BOOKS / A visionary who smuggles freedom

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The Independent Culture
LAST YEAR the Los Angeles Times sent a photographer to take a picture of Gloria Naylor. He walked into her flat overlooking the Hudson, and couldn't get over how big it was, especially for Manhattan, where space costs. This is fantastic, he kept saying, then turned to her and said: 'So, what's she like, Gloria Naylor?' 'I am Gloria Naylor,' replied the writer. 'What did you think, I must be the maid or something?'

When they heard this punchline, the people sitting opposite in the train stopped listening to the black woman being interviewed by a journalist. 'He was miserable when he realised, but it didn't embarrass me,' said Naylor. 'All your life you shrug off things like that.'

Gloria Naylor has come to England for a few months to get away from being black in America. Her books, The Women of Brewster Place (which won the American Book Award for first fiction), Linden Hills, Mama Day, and her latest novel, Bailey's Cafe (Heinemann pounds 14.99) all deal with black suffering, though she does not write about herself: time and place in her books tend to be symbolic rather than specific.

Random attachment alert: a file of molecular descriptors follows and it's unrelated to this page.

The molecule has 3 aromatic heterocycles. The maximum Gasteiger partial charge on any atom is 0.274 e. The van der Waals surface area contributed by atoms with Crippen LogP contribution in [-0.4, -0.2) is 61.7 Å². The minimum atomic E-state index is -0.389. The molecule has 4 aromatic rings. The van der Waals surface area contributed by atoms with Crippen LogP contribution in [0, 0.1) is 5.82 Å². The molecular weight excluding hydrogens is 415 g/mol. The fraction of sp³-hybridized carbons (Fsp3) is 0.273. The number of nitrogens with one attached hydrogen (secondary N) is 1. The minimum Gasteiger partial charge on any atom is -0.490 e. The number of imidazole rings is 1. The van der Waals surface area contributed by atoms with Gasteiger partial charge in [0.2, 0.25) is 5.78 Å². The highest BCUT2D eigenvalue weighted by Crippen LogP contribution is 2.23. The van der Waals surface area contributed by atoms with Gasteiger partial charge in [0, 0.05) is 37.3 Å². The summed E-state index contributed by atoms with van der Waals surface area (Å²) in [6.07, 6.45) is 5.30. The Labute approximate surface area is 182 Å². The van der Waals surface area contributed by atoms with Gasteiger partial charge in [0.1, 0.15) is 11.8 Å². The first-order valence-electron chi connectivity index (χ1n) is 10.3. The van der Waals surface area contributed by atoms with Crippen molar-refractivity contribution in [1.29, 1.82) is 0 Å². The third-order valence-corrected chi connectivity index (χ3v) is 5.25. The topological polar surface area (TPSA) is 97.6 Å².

Last autumn, Naylor, aged 42, decided that she needed a break from American race relations. The Clarence Thomas hearings showed her a Senate 'speechless before black Americans'. Naylor switched off her television set determined to 'get the heck out'. The next week a letter arrived from the Arts Council offering her three months as a writer-in-residence for Kent. She left the States in May, on the tail of the LA riots, for Canterbury.

Naylor is inevitably compared with other black women writers such as Maya Angelou and Toni Morrison. Her work is not as searing as Morrison's; sometimes it reads like the product of too many creative writing classes, too worked upon. Naylor has another profession - ghetto survival instinct, perhaps - with her new film company, but for these few months she is bringing American-style writing gospel to the Kent countryside.

On the day I spent with Gloria Naylor, she had a 9.30am women's writing workshop at Cookhamwood prison, followed by another at 1 o'clock. She has agreed to put in 39 days' public work during her 13 weeks in Kent. 'At one point they were piling on more but I had that figured out,' she giggled. 'Only they got me by saying maybe you could do two events on one day.'

At the Ramsgate adult study centre, the group was mainly older women with groomed grey hair, sitting very straight. Naylor is good at this, very enthusiastic, very interested. She sat listening to the women reading their work, her eyes paying close attention behind big pink glasses.

The women's homework had been to write a letter to themselves. Some were very bitter. One woman wrote about custody of her children. At the end she said: 'I wrote it in rhyme so as not to be too heavy.' Naylor said: 'So what's wrong with being heavy, honey? In your own fiction?'